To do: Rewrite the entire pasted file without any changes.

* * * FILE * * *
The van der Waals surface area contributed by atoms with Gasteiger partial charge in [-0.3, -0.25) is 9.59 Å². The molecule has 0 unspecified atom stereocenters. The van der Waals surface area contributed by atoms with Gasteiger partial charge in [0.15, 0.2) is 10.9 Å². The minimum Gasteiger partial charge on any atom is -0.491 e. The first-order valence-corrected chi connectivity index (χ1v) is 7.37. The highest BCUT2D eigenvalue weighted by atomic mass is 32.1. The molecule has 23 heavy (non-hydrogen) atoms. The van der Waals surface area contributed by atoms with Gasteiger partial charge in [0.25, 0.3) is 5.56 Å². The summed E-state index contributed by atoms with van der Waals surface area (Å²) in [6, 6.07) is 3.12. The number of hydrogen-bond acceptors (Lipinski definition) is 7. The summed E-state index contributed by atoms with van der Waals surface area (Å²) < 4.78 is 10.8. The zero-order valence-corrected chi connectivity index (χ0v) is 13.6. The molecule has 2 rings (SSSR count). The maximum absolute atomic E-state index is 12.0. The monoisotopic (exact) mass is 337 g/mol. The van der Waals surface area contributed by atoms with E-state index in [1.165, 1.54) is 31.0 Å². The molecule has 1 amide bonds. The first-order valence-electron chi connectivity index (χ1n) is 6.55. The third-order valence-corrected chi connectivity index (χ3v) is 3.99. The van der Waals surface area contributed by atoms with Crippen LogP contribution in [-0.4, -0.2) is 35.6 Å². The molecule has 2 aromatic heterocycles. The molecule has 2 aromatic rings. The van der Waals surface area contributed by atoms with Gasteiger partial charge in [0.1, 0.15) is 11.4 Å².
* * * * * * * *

The van der Waals surface area contributed by atoms with Gasteiger partial charge in [-0.3, -0.25) is 9.59 Å². The molecule has 0 unspecified atom stereocenters. The van der Waals surface area contributed by atoms with Gasteiger partial charge in [0.15, 0.2) is 10.9 Å². The minimum Gasteiger partial charge on any atom is -0.491 e. The first-order valence-corrected chi connectivity index (χ1v) is 7.37. The highest BCUT2D eigenvalue weighted by atomic mass is 32.1. The molecule has 23 heavy (non-hydrogen) atoms. The van der Waals surface area contributed by atoms with Gasteiger partial charge in [0.25, 0.3) is 5.56 Å². The summed E-state index contributed by atoms with van der Waals surface area (Å²) in [6, 6.07) is 3.12. The number of hydrogen-bond acceptors (Lipinski definition) is 7. The summed E-state index contributed by atoms with van der Waals surface area (Å²) < 4.78 is 10.8. The zero-order valence-corrected chi connectivity index (χ0v) is 13.6. The molecule has 2 rings (SSSR count). The maximum absolute atomic E-state index is 12.0. The monoisotopic (exact) mass is 337 g/mol. The van der Waals surface area contributed by atoms with E-state index in [1.165, 1.54) is 31.0 Å². The molecule has 1 amide bonds. The first-order valence-electron chi connectivity index (χ1n) is 6.55. The third-order valence-corrected chi connectivity index (χ3v) is 3.99. The van der Waals surface area contributed by atoms with Crippen LogP contribution in [-0.4, -0.2) is 35.6 Å². The molecule has 2 aromatic heterocycles. The molecule has 2 aromatic rings. The van der Waals surface area contributed by atoms with Gasteiger partial charge in [0.1, 0.15) is 11.4 Å².